And so—as hard as it will be to say good-by to my jays and my ‘coonies and my squirrels and my ‘yotes and the neighbors who have become beloved friends and the peace and quiet which has enabled me to write more in the past two years than I have in the five before I moved here—I look forward to what the future will bring. I look forward to sitting at my granddaughter’s softball games and attending more awards ceremonies for all my grandkids and to more brunches with my son and his man and more road trips to promote my current book… and the one to follow. I will miss lying on the couch in front of the fire, waiting for a full moon to pass over so the light will flood the cabin through the skylights. But I won’t miss the mountain. Because I’ll be right back up here every weekend, just as I was before I lived here, hiking the trails and visiting good friends… and checking in on my raccoons.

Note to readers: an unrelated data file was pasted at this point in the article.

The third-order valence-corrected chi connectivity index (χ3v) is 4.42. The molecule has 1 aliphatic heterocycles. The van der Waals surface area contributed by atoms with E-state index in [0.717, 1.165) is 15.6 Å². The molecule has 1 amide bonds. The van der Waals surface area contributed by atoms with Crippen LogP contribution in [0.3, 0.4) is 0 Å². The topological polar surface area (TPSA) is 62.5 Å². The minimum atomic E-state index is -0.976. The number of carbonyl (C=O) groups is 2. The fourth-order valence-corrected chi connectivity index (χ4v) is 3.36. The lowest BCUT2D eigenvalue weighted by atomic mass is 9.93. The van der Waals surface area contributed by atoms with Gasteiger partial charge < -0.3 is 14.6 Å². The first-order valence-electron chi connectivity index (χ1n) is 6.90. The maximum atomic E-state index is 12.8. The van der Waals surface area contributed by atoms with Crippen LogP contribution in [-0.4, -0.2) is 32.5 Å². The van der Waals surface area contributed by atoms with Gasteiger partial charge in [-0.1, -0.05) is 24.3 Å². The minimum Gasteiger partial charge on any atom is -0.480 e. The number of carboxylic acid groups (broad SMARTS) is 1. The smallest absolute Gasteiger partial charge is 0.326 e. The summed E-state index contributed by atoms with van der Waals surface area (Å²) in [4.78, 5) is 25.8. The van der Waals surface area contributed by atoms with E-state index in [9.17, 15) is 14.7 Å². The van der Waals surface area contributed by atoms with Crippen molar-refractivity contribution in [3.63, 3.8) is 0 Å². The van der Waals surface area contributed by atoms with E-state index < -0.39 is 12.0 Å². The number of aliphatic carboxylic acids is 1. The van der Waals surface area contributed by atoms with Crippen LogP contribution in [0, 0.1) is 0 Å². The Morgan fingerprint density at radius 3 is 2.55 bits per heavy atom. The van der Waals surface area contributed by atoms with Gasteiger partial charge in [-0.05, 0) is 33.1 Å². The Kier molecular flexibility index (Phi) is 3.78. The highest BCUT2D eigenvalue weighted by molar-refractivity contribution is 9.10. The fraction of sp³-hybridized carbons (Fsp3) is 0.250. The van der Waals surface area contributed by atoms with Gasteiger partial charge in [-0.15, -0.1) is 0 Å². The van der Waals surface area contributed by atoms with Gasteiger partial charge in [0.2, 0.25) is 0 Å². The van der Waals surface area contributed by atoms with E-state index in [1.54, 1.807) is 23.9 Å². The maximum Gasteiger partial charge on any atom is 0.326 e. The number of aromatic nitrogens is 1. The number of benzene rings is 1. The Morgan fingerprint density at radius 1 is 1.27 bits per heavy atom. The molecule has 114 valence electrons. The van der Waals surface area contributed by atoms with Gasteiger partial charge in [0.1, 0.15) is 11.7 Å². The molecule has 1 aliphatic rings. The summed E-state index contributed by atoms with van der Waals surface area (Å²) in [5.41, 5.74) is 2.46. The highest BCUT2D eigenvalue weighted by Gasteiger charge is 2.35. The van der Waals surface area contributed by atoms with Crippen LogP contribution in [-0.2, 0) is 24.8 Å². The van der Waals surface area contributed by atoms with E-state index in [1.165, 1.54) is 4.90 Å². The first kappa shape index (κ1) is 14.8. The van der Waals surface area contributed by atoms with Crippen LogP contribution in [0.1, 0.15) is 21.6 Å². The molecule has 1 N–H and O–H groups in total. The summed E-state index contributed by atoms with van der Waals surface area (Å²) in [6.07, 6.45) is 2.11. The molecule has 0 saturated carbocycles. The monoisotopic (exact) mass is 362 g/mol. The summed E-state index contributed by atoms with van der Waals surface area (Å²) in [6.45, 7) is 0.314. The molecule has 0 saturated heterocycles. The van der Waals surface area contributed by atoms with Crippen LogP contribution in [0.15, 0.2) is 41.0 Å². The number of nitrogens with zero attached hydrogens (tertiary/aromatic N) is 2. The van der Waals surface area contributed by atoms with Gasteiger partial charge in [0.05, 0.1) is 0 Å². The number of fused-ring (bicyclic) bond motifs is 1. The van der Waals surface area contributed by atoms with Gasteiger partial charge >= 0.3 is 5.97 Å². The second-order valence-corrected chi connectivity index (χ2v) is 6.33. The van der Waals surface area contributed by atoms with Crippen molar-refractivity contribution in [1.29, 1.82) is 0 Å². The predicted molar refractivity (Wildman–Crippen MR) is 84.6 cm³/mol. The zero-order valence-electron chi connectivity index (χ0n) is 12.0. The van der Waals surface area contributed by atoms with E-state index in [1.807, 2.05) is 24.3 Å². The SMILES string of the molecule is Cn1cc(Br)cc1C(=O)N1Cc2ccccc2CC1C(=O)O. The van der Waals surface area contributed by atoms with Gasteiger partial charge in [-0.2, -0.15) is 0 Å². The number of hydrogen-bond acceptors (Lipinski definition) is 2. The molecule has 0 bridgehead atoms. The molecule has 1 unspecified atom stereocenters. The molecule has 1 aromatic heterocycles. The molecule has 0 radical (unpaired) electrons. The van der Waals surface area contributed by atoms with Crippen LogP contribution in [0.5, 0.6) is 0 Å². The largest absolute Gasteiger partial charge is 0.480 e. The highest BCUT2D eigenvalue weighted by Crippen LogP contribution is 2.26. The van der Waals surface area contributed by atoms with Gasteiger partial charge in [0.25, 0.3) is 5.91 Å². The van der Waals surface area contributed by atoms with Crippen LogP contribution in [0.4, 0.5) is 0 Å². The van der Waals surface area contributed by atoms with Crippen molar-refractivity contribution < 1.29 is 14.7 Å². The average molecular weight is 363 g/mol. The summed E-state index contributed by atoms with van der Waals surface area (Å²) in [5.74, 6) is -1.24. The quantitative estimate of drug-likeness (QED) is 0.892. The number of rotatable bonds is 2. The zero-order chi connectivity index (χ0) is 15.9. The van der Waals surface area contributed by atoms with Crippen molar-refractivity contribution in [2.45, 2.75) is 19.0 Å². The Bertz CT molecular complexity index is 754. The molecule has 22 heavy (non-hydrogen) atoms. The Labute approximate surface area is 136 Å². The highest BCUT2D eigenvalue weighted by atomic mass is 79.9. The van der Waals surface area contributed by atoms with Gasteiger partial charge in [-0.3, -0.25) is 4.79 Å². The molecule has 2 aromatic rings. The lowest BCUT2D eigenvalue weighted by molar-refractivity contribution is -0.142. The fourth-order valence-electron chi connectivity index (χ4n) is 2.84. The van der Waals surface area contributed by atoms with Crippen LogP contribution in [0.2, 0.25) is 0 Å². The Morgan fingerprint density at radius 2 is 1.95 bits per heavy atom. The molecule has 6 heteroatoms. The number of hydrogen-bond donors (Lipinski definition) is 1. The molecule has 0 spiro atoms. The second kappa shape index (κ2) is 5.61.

Thursday, April 16, 2009

How the Light Gets In

The following is a true account and has not been fictionalized or embellished in any way. It’s just the way my life goes… and what a life it is….

Some months ago I received an email from Vince, a good buddy on the mountain. “A bunch of us are going to see Leonard Cohen at the new Nokia theater in L.A. in April. Wanna come?” Leonard Cohen. Poet, artist, songwriter extraordinaire, composer of songs that have haunted me over four decades—“Suzanne,” “Anthem,” and “Hallelujah” (the hands down best song every written, I don’t care what you bring to compare it with)—to name a few. My email response was three words: “Count me in!”
The tickets were ordered and our event was organized by Tamara, beautiful, glowing, mother-goddess on the mountain, a therapist by gift and trade, the kind of person to whom you want to say aloud, “Just keep talking; I think I’m getting better just by listening to you.”